Narthang Monastery, near Shigatse
This time when the guidebooks said that the monastery was mostly in ruins, they were correct. Narthang had the spooky feeling of being almost entirely deserted, and the approaching thunderstorm and darkening sky didn’t help that feeling at all.
Narthang was once known for two things: it’s huge chorten, similar to the one that still stands in Gyantse, and it’s collection of wood blocks for printing the Tibetan Buddhist canon, thangka, and Jakata tales (the stories of the Buddha’s previous lives). Unfortunately Narthang was hit hard by the cultural revolution and now all that’s left of the chorten is rubble, and only a fraction of the original wood blocks still exist.
The monastery grounds are large, and just walking around the ruins gives a sense of how grand the complex once was. I always find visiting these places to be a depressing reminder of what the country has been through. It’s unlikely that small monasteries such as this will be able to rebuild in the near future because of a lack of funding.
thru Aug 3:
“Alibis: Sigmar Polke 1963–2010”
The Museum of Modern Art, 11 West 53 St., NYC
Sigmar Polke (German, 1941–2010) was one of the most voraciously experimental artists of the twentieth century. This retrospective is the first to encompass the unusually broad range of mediums he worked with during his five-decade career, including painting, photography, film, sculpture, drawing, printmaking, television, performance, and stained glass, as well as his constant, highly innovative blurring of the boundaries between these mediums. Masquerading as many different artists—making cunning figurative paintings at one moment and abstract photographs the next—he always eluded easy categorization.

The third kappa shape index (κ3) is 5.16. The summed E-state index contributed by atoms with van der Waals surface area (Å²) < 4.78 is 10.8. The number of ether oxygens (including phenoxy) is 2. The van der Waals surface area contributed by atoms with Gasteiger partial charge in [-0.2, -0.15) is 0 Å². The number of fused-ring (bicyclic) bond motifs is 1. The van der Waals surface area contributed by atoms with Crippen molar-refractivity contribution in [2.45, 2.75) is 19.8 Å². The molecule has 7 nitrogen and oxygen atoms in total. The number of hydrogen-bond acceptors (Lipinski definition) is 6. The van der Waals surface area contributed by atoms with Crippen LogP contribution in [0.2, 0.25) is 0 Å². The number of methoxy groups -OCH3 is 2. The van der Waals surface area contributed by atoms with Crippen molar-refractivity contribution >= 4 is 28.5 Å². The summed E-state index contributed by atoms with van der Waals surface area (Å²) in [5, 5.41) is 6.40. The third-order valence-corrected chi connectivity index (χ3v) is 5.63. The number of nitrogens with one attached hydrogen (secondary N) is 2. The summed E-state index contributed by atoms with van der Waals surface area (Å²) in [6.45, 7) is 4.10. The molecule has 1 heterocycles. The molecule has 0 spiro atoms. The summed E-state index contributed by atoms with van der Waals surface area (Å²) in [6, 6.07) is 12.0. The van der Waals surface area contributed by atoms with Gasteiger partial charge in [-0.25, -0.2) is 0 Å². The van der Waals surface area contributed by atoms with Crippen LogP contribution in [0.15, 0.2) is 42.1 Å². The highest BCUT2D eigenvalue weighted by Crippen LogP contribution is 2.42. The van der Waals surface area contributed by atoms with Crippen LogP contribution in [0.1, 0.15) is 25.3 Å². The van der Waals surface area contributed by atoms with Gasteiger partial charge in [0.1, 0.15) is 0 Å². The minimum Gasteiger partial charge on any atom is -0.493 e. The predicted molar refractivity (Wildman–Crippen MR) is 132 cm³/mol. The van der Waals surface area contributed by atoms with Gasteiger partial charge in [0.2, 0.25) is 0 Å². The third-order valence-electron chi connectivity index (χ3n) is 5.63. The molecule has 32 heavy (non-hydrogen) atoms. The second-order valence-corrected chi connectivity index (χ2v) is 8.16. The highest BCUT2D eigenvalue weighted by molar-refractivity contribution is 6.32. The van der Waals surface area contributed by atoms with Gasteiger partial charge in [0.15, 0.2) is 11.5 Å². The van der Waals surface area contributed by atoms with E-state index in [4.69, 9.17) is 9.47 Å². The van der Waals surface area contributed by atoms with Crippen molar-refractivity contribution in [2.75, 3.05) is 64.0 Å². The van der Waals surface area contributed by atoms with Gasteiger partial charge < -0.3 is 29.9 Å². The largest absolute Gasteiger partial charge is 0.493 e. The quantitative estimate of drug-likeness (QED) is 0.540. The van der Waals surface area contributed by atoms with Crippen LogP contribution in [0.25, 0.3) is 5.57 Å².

Ask any young Nepali who aspires to work in the Gulf and you’ll hear a variation of responses, all of them pointing to the same problem—there are no jobs in Nepal. So the fastest way to earn more money than anyone could imagine making at home is to become a migrant worker overseas.
Read more in Pulitzer Center grantee Anup Kaphle’s project: “Nepali Lives, Foreign Dreams”
A worker burns electrical wires in order to extract the copper inside. The process is carried out in the open air in central Kolkata, resulting in highly toxic emissions being released into the surrounding air and soil. Workers have little to no protection. I’m in India this month documenting how the country is battling many forms of pollution.
Image by Sean Gallagher, via Instagram. India, 2013.
Gallagher’s 2013 Pulitzer Center sponsored project looks at the toll of dis-assembly for electronic goods.
At the end of the road up the Dode Valley, north of Lhasa city, sits a rusty old dam that’s no longer used. Tibet’s water sources have been drying up over the last few decades: the river that would have once flowed through here has been reduced to a mere trickle.
The drying up of Tibet’s rivers has serious implications for the rest of Asia considering that some of the continent’s greatest rivers originate on the plateau: the Brahmaputra, the Mekong, the Indus, the Yangtze, the Sutlej, and the Yellow River.